Cod and crisp, herby potato bake. This is awesome – deconstructed fish and chips without the need for vats of boiling oil, batter or the all-permeating smell.
Soft cookies made with condensed milk, with added chocolate chips and cranberries. These things are truly disgustingly nice (there should be a Disgustingly Nice category on Fiend, don’t you think?), unbelievably easy to make and keep, if you let them.
Côte de bœuf seasoned with dry mustard, seared in a pan and roasted in the oven. Côte de bœuf is basically an enormous rib-eye steak with the bone in.
Creamy chicken with leeks and mushrooms - this is a chicken dish matrix. Chicken template. Chicken archetype. Basically, you can chuck in any vegetables and seasoning you like or think will go with chicken and cream (which is just about EVERYTHING)...
Croquants aux amandes, French almond cookies. To be honest, I’m not entirely sure if these cookies should be crunchy or gooey. ‘Croquant’ suggests the former, meaning precisely that, but I found the ones baked a bit less nicer.
Crunchy, melting in the mouth biscuits, a bit like Fox’s Crunch and Creams only better. Crunchy is good when it melts in your mouth and tastes of butter and sugar - which is basically what the biscuit is made of.
Crunchy cabbage salad with chopped gherkins and vinaigrette dressing. Raw shredded cabbage is better than the best lettuce, and this salad recipe is the absolute go-to garnish for tacos, gyros, summer rolls and all dishes that want for a bit of crunchy flavoursome greenery.
Curried mussels with saffron and ginger, steamed in light creamy sauce. No, I still don’t like curries. One of the very few dishes that revolt me, out there with mushy peas, kale, barley and any veiny, tendony, gelatinous meat.
Easy Danish dough, homemade apple and raspberry filling. So what you are supposed to do is simply mix the butter a bit with yeasty flour and some liquid, leave it in the fridge and then roll out once or twice.
Fig confit with fresh fig chunks in madeira syrup, great with cheese or charcuterie. Something with figs but not jam was the objective. Why not jam?
Celeriac fondant is a lovely way of cooking one of the more boring vegetables. Fondant - most often potatoes - are cooked in both butter and liquid. They should be cut in a very fancy way, in a shape of little barrels, then placed in a pan into foaming butter.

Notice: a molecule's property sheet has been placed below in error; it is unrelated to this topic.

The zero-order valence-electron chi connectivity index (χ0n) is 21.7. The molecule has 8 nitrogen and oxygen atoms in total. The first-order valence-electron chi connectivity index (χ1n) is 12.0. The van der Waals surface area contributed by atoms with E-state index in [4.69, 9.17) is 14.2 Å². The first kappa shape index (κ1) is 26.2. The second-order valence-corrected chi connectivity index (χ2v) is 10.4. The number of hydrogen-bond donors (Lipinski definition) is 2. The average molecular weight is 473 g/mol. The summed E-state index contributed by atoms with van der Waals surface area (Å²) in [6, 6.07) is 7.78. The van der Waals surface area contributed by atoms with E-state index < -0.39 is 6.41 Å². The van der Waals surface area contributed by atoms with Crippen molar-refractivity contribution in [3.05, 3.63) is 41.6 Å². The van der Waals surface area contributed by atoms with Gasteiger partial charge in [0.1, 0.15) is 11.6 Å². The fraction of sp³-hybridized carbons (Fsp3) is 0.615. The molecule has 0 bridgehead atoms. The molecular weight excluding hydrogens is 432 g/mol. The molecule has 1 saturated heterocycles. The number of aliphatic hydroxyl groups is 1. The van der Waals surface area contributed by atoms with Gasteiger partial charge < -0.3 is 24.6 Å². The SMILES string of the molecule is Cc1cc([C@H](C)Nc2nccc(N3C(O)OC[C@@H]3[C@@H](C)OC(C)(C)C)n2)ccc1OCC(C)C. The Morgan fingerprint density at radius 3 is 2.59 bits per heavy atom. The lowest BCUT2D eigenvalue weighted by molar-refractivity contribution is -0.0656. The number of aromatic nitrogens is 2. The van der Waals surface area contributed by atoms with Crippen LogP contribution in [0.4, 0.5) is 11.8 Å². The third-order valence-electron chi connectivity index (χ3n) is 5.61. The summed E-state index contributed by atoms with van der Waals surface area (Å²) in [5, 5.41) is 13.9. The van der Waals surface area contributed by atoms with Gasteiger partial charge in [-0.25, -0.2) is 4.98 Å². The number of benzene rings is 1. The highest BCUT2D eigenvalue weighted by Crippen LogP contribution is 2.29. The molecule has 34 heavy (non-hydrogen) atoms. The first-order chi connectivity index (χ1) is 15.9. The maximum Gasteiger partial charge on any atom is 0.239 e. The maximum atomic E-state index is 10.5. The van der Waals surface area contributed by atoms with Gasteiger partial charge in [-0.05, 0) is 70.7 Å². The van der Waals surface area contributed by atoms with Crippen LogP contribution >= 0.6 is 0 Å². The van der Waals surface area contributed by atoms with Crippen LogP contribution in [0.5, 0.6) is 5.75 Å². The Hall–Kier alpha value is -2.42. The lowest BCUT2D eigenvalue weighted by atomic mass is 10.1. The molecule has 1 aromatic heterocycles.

Fresh clams cooked with plenty of garlic and white wine. And then – off they go into spaghetti or linguine, or soup or chowder , or just as a splendid dish of little morsels of saltiness with the juices mopped by some good bread.
Gâteau Basque, the traditional butter pastry from the Basque region. The pastry is awfully rich, buttery and heavy, like a posh relative to shortcrust. Easy to put together, especially that, unlike shortcrust, it doesn’t need chilling in the fridge
Grilled red mullet brushed with anchovy and coriander butter. It is not frequently that the smaller the fish the better it tastes, bones becoming too much of a key player usually, but it’s completely the case with red mullet.
Island buttermilk cake: no eggs, no butter, just fresh berries and the magic ingredient - buttermilk. The cake originates from Cranberry Island Bakery in Maine which sadly is no more. Huge shame as their defunct Facebook page also shows some divine whoopies.
Italian yoghurt cake, or torta allo yogurt, or torta 7 vasetti. Also known as gâteau au yaourt in France. Lovely and moist, fragrant with lemon zest.
Lazy bread: no kneading, no shaping but still a good flavour. It’s a good option when you’re feeling particularly lazy, that’s why I called it lazy bread.
Lebkuchen - soft, honeyed cookies, similar to gingerbreads. Lebkuchen are of German provenance, invented by Franciscan monks in the 13th century.
Leek and potato soup, homemade is the best. Soup is the easiest, cheapest and quickest thing to cook at home. Especially if you are a proponent of Soup With Bits, like me – you won’t need a blender.
Lemon posset, the easiest and the loveliest dessert, served with crunchy biscuits. Posset in medieval times was a spiced, rich milky-wine concoction, served probably more often as a remedy than a dessert. They did mix their drinks in the olden days didn’t they?
Lettuce and bacon salad with smoky dressing and crumbled blue cheese. To be honest, anything with blue cheese crumbled onto it has to be good, that’s the inherent quality of blue cheese.
Linguine with smoked salmon and homemade pesto - and lots of parmesan. This recipe uses, admittedly, fancy pasta from Carluccio. But to be honest, any good quality linguine will do, even if not sexily stripy pink, yellow and green…
The best meatloaf baked with a maple syrup and mustard glaze. Meatloaf is a gorgeous dish, the mince just needs plenty of fillers. Try making it with pure meat, it won’t work – crumbly to oblivion and not very flavoursome. Whack more Parmesan into it than you think is feasible*. Fry an onion and add in. Pour in some soured cream, crème fraiche or indeed milk and you’re in business. T
Moules marinières with cream, fairly standard, but this recipe has a tiny twist. The usual spiel is to cook mussels with wine, take them out and then add cream – what a waste of time. I added the cream beforehand, turned up the heat full whack and threw the shells in...